Could a collaborative divorce be more expensive than a litigated divorce that only has two lawyers?

Usually the lawyers’ hourly rates are higher than those of the individual allied professionals, such as the financial expert, the mental health professional, or the child specialist. Rather than both attorneys trying to work out a parenting plan at their hourly rates combined – for instance, talking about whether Johnny should be picked up in the evening on Friday or whether it would be more beneficial to have Johnny picked up after school by one of the parents and taken to the other parent’s house – it would be less expensive to have a single mental health professional working with the parties. The mental health professional can then report back to the attorneys about what kind of parenting plan has been worked out with the parties.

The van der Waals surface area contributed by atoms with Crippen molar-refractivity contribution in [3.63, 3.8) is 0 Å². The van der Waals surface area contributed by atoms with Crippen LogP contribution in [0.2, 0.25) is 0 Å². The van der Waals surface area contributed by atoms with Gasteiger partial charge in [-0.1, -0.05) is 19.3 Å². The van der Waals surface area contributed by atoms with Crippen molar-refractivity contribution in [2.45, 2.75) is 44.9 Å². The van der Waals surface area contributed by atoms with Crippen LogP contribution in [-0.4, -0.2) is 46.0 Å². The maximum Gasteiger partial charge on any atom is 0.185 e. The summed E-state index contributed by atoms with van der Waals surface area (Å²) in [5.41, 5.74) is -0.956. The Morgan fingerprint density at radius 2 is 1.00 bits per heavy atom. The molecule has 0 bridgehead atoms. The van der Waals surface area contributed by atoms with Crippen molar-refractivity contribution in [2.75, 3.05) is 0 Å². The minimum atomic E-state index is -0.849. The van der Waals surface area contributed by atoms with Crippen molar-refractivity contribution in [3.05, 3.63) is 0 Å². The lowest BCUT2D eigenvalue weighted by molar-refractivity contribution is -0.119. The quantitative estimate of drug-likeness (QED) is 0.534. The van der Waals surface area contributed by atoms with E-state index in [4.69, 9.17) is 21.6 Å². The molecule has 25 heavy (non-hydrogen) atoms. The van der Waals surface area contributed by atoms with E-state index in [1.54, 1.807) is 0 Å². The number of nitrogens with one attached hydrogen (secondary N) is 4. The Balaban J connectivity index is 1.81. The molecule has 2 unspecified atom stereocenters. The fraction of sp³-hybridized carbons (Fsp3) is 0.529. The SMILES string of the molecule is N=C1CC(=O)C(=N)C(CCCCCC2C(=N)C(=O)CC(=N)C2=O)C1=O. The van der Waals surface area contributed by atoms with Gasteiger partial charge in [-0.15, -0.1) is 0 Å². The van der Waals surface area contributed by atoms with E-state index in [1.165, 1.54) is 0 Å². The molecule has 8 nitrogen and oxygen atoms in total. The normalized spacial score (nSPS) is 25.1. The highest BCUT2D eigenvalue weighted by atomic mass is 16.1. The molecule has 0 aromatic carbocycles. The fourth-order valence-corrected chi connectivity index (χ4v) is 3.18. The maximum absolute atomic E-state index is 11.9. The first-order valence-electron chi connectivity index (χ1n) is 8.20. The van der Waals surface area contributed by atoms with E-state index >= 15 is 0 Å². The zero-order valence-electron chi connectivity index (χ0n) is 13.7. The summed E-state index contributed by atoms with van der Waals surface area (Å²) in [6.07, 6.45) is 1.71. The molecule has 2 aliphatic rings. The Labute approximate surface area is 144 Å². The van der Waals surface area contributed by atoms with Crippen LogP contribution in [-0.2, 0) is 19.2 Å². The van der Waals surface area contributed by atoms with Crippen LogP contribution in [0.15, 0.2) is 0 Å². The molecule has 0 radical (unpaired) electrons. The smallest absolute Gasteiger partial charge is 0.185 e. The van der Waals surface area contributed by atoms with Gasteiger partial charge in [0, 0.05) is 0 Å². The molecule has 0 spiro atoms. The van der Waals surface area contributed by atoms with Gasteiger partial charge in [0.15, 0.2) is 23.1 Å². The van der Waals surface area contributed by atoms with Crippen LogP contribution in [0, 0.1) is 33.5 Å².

Even if a parenting plan isn’t worked out, at least an effort has been made to vet the possibility with someone who’s not charging double the attorneys’ rates. It’s the same with financial issues – the lawyers can pour through tax returns and spreadsheets and try to analyze how to divide a property, but the analysis can be more efficiently handled by applying a financial person’s expertise and having them report their thought process to the attorneys. It doesn’t mean there’s no need for the attorneys to analyze the situation, but it does save hours because it might take a financial person much less time to analyze it.